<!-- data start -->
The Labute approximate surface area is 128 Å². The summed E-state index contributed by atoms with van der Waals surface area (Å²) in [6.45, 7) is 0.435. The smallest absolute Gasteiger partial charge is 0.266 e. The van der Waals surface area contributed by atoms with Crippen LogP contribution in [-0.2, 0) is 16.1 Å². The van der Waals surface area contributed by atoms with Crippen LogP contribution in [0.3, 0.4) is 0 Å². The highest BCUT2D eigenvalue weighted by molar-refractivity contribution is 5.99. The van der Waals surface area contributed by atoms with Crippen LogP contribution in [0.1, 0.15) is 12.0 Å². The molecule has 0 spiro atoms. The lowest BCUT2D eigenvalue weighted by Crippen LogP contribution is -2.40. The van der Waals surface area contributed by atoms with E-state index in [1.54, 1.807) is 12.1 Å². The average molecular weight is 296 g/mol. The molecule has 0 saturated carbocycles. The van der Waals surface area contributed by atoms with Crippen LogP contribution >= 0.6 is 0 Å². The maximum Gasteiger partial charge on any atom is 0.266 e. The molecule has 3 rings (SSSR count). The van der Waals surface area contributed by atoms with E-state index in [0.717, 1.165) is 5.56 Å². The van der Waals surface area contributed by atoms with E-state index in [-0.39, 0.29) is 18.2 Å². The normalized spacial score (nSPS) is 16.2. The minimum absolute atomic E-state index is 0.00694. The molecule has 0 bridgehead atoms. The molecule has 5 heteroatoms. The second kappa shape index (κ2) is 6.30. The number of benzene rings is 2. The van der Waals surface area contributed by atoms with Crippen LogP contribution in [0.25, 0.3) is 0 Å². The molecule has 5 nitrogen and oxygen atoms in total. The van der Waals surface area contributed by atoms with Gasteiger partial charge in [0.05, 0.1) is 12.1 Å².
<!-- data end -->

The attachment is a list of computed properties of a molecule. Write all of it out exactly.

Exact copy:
The Labute approximate surface area is 128 Å². The summed E-state index contributed by atoms with van der Waals surface area (Å²) in [6.45, 7) is 0.435. The smallest absolute Gasteiger partial charge is 0.266 e. The van der Waals surface area contributed by atoms with Crippen LogP contribution in [-0.2, 0) is 16.1 Å². The van der Waals surface area contributed by atoms with Crippen LogP contribution in [0.3, 0.4) is 0 Å². The highest BCUT2D eigenvalue weighted by molar-refractivity contribution is 5.99. The van der Waals surface area contributed by atoms with Crippen LogP contribution in [0.1, 0.15) is 12.0 Å². The molecule has 0 spiro atoms. The lowest BCUT2D eigenvalue weighted by Crippen LogP contribution is -2.40. The van der Waals surface area contributed by atoms with E-state index in [1.54, 1.807) is 12.1 Å². The average molecular weight is 296 g/mol. The molecule has 0 saturated carbocycles. The van der Waals surface area contributed by atoms with Crippen LogP contribution >= 0.6 is 0 Å². The maximum Gasteiger partial charge on any atom is 0.266 e. The molecule has 3 rings (SSSR count). The van der Waals surface area contributed by atoms with E-state index in [0.717, 1.165) is 5.56 Å². The van der Waals surface area contributed by atoms with E-state index in [-0.39, 0.29) is 18.2 Å². The normalized spacial score (nSPS) is 16.2. The minimum absolute atomic E-state index is 0.00694. The molecule has 0 bridgehead atoms. The molecule has 5 heteroatoms. The second kappa shape index (κ2) is 6.30. The number of benzene rings is 2. The van der Waals surface area contributed by atoms with Crippen LogP contribution in [0.25, 0.3) is 0 Å². The molecule has 5 nitrogen and oxygen atoms in total. The van der Waals surface area contributed by atoms with Gasteiger partial charge in [0.05, 0.1) is 12.1 Å².